Camp Carter 1950 from Chris Connolly on Vimeo.
As a 10 year old boy, Amon G. Carter Jr. went to the YMCA Camp Holland near Weatherford, Texas and had the time of his life. His joyful experience caused his father to hope that someday the Fort Worth YMCA would have a camp of its own. Several years later, Amon Carter, Jr. enlisted in the Army and was sent to World War II. His father, Amon Carter Sr., wrote to him steadily while at war, but one day the letters ceased returning. This worried his father immensely, and he mentioned his concerns to a friend at the Fort Worth YMCA. Unknown to Amon Carter, his son had been captured as a prisoner of war in North Africa. Using its global connections, eventually the YMCA of Poland located the young man at a POW camp near Szubin, Poland, and the connection was re-established through the smuggling of letters and packages to the camp’s prisoners. Again, the YMCA made its impact on the Carter family.
During the war, Amon Carter Sr. had begun acquiring land with all the prerequisites of an ideal campsite. Following the release and discharge of his son, the two proceeded with a plan that had been decades in the making – the creation of a YMCA camp for Fort Worth. In 1948, Camp Carter YMCA opened its gates to the children of Fort Worth and has been impacting the lives of all who have entered for the last 65 years.
Things to note in our history:
Portions of the previous Carswell airbase were purchased from the US Air Force. This area includes the Tucker trail area to the east of the river cabins. It also features remnants of old bunkers from the Cold War on top of the hill overlooking the base area.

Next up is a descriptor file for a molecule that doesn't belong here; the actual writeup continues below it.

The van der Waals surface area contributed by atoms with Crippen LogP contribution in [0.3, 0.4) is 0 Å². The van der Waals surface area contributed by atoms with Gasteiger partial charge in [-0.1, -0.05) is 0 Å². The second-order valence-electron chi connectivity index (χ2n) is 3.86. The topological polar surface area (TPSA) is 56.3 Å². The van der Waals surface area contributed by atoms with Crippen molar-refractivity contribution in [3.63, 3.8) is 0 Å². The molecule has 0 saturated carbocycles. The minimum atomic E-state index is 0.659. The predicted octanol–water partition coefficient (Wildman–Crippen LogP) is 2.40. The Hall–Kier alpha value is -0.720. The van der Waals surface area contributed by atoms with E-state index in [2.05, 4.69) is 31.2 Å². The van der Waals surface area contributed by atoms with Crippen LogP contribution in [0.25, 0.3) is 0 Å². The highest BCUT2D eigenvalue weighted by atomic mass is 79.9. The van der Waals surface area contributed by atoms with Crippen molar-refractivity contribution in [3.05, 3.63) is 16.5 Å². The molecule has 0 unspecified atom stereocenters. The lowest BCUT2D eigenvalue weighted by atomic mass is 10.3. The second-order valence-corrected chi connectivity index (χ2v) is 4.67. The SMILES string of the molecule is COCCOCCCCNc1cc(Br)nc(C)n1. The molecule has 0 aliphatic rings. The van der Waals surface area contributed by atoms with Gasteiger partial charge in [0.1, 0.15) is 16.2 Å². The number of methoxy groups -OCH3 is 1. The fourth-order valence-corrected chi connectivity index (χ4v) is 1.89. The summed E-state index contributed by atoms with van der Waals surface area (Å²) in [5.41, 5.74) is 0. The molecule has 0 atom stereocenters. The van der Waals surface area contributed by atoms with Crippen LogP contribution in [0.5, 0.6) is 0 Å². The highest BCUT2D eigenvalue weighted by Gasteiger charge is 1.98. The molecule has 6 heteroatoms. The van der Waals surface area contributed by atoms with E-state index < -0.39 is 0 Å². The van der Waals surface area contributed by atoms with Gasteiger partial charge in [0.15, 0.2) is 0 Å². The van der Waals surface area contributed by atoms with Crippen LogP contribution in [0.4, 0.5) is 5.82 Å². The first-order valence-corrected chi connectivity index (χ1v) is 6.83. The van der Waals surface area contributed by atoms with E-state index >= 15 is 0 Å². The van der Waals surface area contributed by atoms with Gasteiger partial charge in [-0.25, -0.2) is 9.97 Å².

Land to the far north of the cabins, stretching almost to the river, is known as the Allen Property. Given by the Allen sisters, it is now a nature sanctuary and is the location of the Allen trail, hiked by thousands of children each year in our Outdoor Education program. It is also the home of Grandmother Oak, our legendary oak tree estimated to be over 400 years old.
In 1998, a capital campaign was completed to add four new cabins, the Alexander Cabin, the Retreat Center, and a new equestrian center with a covered riding arena.
Camp Can-Do, a day camp for blind and visually impaired children, was created in 2001 with the help of the Junior League of Fort Worth. Now it is a collaborative effort with Camp Carter, Cook Children’s Hospital, and the state of Texas Division of Blind Services. It is staffed by adult volunteers and teen mentors.
Amon Carter Sr. Amon Carter Jnr.
1950: Original opening of the 'High Bridge' 1976: Re-developing the 'High Bridge'